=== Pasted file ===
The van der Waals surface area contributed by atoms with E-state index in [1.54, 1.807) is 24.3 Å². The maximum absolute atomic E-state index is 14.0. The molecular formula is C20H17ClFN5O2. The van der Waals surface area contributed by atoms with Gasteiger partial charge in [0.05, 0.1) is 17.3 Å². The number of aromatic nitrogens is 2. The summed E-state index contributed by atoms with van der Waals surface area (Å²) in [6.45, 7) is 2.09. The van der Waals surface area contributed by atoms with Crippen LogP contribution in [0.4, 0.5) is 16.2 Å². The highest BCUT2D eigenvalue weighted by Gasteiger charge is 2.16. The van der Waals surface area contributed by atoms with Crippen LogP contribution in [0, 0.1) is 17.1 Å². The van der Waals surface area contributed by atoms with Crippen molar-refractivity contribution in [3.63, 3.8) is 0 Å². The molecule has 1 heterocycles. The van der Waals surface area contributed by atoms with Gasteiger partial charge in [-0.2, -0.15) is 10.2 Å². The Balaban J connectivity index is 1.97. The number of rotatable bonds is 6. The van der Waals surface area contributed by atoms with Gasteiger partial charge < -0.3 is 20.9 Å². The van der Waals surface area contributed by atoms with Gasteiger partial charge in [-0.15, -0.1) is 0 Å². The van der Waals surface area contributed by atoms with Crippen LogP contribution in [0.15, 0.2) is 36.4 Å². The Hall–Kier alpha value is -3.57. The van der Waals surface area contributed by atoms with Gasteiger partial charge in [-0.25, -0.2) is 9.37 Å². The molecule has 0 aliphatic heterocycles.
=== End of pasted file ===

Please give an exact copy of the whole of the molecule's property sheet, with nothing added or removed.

The van der Waals surface area contributed by atoms with E-state index in [1.54, 1.807) is 24.3 Å². The maximum absolute atomic E-state index is 14.0. The molecular formula is C20H17ClFN5O2. The van der Waals surface area contributed by atoms with Gasteiger partial charge in [0.05, 0.1) is 17.3 Å². The number of aromatic nitrogens is 2. The summed E-state index contributed by atoms with van der Waals surface area (Å²) in [6.45, 7) is 2.09. The van der Waals surface area contributed by atoms with Crippen LogP contribution in [0.4, 0.5) is 16.2 Å². The highest BCUT2D eigenvalue weighted by Gasteiger charge is 2.16. The van der Waals surface area contributed by atoms with Crippen LogP contribution in [0, 0.1) is 17.1 Å². The van der Waals surface area contributed by atoms with Crippen molar-refractivity contribution in [3.63, 3.8) is 0 Å². The molecule has 1 heterocycles. The van der Waals surface area contributed by atoms with Gasteiger partial charge in [-0.2, -0.15) is 10.2 Å². The Balaban J connectivity index is 1.97. The number of rotatable bonds is 6. The van der Waals surface area contributed by atoms with Gasteiger partial charge < -0.3 is 20.9 Å². The van der Waals surface area contributed by atoms with Gasteiger partial charge in [-0.15, -0.1) is 0 Å². The van der Waals surface area contributed by atoms with Crippen LogP contribution in [0.15, 0.2) is 36.4 Å². The Hall–Kier alpha value is -3.57. The van der Waals surface area contributed by atoms with Gasteiger partial charge in [-0.25, -0.2) is 9.37 Å². The molecule has 0 aliphatic heterocycles.